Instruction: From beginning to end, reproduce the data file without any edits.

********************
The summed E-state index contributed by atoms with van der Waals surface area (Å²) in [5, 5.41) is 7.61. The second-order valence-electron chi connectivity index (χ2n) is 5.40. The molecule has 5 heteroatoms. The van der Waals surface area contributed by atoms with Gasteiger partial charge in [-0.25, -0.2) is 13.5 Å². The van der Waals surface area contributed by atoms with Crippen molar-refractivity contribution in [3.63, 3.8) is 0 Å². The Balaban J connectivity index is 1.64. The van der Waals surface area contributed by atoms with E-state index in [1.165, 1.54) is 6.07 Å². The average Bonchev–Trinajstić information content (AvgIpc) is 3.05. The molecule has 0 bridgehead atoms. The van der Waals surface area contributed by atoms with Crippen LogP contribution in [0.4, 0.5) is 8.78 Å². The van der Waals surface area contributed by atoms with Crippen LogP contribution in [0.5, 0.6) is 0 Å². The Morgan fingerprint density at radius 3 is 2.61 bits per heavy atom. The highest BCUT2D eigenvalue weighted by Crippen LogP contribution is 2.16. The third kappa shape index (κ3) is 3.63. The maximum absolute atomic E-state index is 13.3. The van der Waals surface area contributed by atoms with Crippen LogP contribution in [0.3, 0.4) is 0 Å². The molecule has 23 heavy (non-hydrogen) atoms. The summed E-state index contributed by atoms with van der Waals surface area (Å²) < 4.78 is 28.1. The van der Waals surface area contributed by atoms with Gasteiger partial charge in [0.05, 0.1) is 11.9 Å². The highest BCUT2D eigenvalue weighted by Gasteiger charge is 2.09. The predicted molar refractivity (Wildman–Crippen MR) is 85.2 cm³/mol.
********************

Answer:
The summed E-state index contributed by atoms with van der Waals surface area (Å²) in [5, 5.41) is 7.61. The second-order valence-electron chi connectivity index (χ2n) is 5.40. The molecule has 5 heteroatoms. The van der Waals surface area contributed by atoms with Gasteiger partial charge in [-0.25, -0.2) is 13.5 Å². The van der Waals surface area contributed by atoms with Crippen molar-refractivity contribution in [3.63, 3.8) is 0 Å². The Balaban J connectivity index is 1.64. The van der Waals surface area contributed by atoms with E-state index in [1.165, 1.54) is 6.07 Å². The average Bonchev–Trinajstić information content (AvgIpc) is 3.05. The molecule has 0 bridgehead atoms. The van der Waals surface area contributed by atoms with Crippen LogP contribution in [0.4, 0.5) is 8.78 Å². The van der Waals surface area contributed by atoms with Crippen LogP contribution in [0.5, 0.6) is 0 Å². The Morgan fingerprint density at radius 3 is 2.61 bits per heavy atom. The highest BCUT2D eigenvalue weighted by Crippen LogP contribution is 2.16. The third kappa shape index (κ3) is 3.63. The maximum absolute atomic E-state index is 13.3. The van der Waals surface area contributed by atoms with Crippen LogP contribution in [0.3, 0.4) is 0 Å². The molecule has 23 heavy (non-hydrogen) atoms. The summed E-state index contributed by atoms with van der Waals surface area (Å²) < 4.78 is 28.1. The van der Waals surface area contributed by atoms with Gasteiger partial charge in [0.05, 0.1) is 11.9 Å². The highest BCUT2D eigenvalue weighted by Gasteiger charge is 2.09. The predicted molar refractivity (Wildman–Crippen MR) is 85.2 cm³/mol.